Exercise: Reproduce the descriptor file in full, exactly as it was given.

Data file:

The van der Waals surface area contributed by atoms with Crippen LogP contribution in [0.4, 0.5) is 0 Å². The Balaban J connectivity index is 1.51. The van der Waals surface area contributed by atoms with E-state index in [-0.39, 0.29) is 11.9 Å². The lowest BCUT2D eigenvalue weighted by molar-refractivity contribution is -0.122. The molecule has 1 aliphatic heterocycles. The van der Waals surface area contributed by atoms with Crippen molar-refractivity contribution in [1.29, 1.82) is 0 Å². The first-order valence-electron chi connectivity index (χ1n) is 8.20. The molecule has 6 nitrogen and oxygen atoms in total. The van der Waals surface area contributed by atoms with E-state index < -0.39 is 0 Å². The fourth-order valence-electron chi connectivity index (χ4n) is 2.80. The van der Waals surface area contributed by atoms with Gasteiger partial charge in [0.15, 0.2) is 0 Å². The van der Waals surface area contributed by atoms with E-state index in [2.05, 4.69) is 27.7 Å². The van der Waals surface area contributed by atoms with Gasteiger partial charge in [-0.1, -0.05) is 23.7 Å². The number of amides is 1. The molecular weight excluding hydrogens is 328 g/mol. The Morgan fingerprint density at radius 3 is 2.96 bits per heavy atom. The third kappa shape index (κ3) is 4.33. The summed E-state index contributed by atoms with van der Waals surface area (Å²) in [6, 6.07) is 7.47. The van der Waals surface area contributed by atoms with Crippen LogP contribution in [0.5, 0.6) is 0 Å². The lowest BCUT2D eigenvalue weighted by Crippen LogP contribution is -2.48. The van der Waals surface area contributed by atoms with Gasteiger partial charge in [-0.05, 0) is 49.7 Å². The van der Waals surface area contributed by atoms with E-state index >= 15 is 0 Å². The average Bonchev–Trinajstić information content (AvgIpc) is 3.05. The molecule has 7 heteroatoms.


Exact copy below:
The van der Waals surface area contributed by atoms with Crippen LogP contribution in [0.4, 0.5) is 0 Å². The Balaban J connectivity index is 1.51. The van der Waals surface area contributed by atoms with E-state index in [-0.39, 0.29) is 11.9 Å². The lowest BCUT2D eigenvalue weighted by molar-refractivity contribution is -0.122. The molecule has 1 aliphatic heterocycles. The van der Waals surface area contributed by atoms with Crippen molar-refractivity contribution in [1.29, 1.82) is 0 Å². The first-order valence-electron chi connectivity index (χ1n) is 8.20. The molecule has 6 nitrogen and oxygen atoms in total. The van der Waals surface area contributed by atoms with E-state index < -0.39 is 0 Å². The fourth-order valence-electron chi connectivity index (χ4n) is 2.80. The van der Waals surface area contributed by atoms with Gasteiger partial charge in [0.15, 0.2) is 0 Å². The van der Waals surface area contributed by atoms with E-state index in [2.05, 4.69) is 27.7 Å². The van der Waals surface area contributed by atoms with Gasteiger partial charge in [-0.1, -0.05) is 23.7 Å². The number of amides is 1. The molecular weight excluding hydrogens is 328 g/mol. The Morgan fingerprint density at radius 3 is 2.96 bits per heavy atom. The third kappa shape index (κ3) is 4.33. The summed E-state index contributed by atoms with van der Waals surface area (Å²) in [6, 6.07) is 7.47. The van der Waals surface area contributed by atoms with Crippen LogP contribution in [0.5, 0.6) is 0 Å². The lowest BCUT2D eigenvalue weighted by Crippen LogP contribution is -2.48. The van der Waals surface area contributed by atoms with Gasteiger partial charge in [-0.05, 0) is 49.7 Å². The van der Waals surface area contributed by atoms with E-state index >= 15 is 0 Å². The average Bonchev–Trinajstić information content (AvgIpc) is 3.05. The molecule has 7 heteroatoms.